Regulation by Gravity of Ferulate Formation in Cell Walls of Rice Seedlings (Ferulate) - 12.07.16

Overview | Description | Applications | Operations | Results | Publications | Imagery

ISS Science for Everyone

Science Objectives for Everyone
Ferulate tests the hypothesis that microgravity modifies ferulic acid thereby decreasing the mechanical strength of cell walls.
Science Results for Everyone
Does microgravity weaken plant cell walls? The Ferulate experiment aims to answer this question by testing whether space reduces the levels of ferulic acid (a chemical related to vanillin, the flavorful ingredient of vanilla beans)  in cell walls and therefore decreases cell wall strength in rice and wheat plants.   Results suggest that stronger gravity increases the rigid network structures within wheat cell wall, contributing to more stable cell walls. Results also suggest that certain genes  and enzyme activities are involved in the formation of cell wall ferulate networks in rice.

The following content was provided by Kazuyuki Wakabayashi, Ph.D., and is maintained in a database by the ISS Program Science Office.
Information provided courtesy of the Japan Aerospace and Exploration Agency (JAXA).
Experiment Details

OpNom:

Principal Investigator(s)
Kazuyuki Wakabayashi, Ph.D., Osaka City University, Osaka, Japan

Co-Investigator(s)/Collaborator(s)
Takayuki Hoson, Ph.D., Osaka City University, Osaka, Japan
Koichi Soga, Ph.D., Osaka City University, Osaka, Japan
Hidekazu Tanimoto, Nagoya City University, Japan
Kiyohide Kojima, Niigata University, Japan
Genji Kamata, AES, Japan
Atsushi Higashibata, JAXA, Japan

Developer(s)
Information Pending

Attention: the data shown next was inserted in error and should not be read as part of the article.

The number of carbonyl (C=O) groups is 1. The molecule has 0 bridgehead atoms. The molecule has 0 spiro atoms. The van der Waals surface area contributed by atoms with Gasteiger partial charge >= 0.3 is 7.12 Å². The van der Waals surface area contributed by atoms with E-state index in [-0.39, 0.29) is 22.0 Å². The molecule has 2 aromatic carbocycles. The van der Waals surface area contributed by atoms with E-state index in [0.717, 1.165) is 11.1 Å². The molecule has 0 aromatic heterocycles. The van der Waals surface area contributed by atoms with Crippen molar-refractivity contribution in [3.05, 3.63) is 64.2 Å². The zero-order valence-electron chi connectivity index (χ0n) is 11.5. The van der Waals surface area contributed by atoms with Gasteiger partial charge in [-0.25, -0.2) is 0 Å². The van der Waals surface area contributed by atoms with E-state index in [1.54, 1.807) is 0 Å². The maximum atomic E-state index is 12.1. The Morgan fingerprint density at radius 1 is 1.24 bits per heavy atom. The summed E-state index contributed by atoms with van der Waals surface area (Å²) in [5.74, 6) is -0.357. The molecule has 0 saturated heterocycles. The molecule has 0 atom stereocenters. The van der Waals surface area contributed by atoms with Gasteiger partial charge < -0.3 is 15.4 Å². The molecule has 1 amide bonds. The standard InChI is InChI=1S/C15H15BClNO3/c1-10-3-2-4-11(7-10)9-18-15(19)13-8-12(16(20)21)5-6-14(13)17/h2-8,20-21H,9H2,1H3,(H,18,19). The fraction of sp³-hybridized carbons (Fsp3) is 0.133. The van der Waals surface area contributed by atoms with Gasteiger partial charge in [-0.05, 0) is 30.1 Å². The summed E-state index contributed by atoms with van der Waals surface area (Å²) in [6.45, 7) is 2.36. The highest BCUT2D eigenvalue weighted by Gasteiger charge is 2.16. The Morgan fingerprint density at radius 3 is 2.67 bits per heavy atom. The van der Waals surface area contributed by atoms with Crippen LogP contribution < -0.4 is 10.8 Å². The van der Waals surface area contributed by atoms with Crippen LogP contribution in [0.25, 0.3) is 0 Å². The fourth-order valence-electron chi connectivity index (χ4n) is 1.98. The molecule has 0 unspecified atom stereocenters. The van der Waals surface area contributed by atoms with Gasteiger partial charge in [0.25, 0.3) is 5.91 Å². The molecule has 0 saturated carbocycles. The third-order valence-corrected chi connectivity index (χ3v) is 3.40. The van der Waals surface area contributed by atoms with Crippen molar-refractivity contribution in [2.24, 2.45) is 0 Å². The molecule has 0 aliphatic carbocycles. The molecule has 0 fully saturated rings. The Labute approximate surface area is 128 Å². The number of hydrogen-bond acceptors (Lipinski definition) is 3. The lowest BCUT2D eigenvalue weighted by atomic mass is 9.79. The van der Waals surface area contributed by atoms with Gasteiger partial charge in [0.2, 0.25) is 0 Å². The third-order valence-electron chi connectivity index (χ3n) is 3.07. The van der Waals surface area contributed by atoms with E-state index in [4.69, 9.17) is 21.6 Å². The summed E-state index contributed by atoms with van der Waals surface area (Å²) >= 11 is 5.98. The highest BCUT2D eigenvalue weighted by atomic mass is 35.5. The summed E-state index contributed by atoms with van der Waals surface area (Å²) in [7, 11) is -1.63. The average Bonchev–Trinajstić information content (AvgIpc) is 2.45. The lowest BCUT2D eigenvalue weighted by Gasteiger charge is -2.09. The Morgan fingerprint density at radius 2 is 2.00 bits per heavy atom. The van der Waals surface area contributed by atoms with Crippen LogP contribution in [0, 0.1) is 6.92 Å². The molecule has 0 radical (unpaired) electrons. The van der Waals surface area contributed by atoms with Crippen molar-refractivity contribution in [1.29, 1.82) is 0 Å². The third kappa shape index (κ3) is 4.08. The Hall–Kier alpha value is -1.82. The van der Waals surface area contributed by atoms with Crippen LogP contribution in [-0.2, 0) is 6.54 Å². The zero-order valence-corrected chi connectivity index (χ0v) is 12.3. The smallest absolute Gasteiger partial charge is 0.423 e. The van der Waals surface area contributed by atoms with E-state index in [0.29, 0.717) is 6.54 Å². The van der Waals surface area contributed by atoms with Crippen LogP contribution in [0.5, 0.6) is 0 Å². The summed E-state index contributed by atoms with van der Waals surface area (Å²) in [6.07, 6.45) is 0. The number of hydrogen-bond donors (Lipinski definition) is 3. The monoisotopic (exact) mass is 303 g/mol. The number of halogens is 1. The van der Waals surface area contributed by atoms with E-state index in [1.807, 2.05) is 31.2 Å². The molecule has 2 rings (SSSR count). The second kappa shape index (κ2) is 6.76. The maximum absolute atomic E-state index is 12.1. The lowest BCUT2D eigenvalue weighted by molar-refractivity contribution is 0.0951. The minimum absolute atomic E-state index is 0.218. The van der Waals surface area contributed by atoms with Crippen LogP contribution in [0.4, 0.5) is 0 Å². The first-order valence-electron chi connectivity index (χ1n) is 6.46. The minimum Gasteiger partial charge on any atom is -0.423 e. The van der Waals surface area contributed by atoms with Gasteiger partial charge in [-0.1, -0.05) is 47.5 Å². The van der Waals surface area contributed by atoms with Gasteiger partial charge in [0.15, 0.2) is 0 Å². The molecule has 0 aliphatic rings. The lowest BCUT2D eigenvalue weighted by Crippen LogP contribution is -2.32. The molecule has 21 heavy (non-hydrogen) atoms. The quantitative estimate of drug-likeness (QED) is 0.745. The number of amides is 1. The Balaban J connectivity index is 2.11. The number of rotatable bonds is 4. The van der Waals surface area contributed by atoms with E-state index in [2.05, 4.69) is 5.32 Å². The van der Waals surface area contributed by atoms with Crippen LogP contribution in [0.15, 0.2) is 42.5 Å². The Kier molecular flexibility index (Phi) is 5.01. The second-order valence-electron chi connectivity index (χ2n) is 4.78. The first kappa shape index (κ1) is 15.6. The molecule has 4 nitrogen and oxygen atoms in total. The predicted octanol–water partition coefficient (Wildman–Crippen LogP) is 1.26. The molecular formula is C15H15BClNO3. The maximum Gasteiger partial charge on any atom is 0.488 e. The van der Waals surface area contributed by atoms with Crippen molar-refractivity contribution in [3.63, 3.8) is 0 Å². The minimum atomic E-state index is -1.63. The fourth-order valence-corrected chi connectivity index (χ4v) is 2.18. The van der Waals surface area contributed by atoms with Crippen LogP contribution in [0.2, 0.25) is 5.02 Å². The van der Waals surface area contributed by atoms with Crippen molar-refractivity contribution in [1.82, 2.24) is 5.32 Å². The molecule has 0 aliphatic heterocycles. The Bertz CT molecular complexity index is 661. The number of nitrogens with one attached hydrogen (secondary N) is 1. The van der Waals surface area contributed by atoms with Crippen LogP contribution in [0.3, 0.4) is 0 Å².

Sponsoring Space Agency
Japan Aerospace Exploration Agency (JAXA)

Sponsoring Organization
Japan Aerospace Exploration Agency

Research Benefits
Information Pending

ISS Expedition Duration
March 2010 - September 2010

Expeditions Assigned
23/24

Previous Missions
Information Pending

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Experiment Description

Research Overview

  • The Ferulate Experiment tests the hypothesis that microgravity decreases the mechanical strength of cell walls of rice plants by modifying the levels of abscisic acid.


  • The polysaccharide composition of the cell wall in gramineous plants, such as rice, maize, wheat, and barley, is distinguished from that in dicotyledons, such as Arabidopsis, pea, and mung bean, which have been used in many space experiments.

Description
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Applications

Space Applications
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Earth Applications
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Operations

Operational Requirements and Protocols
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Decadal Survey Recommendations

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Results/More Information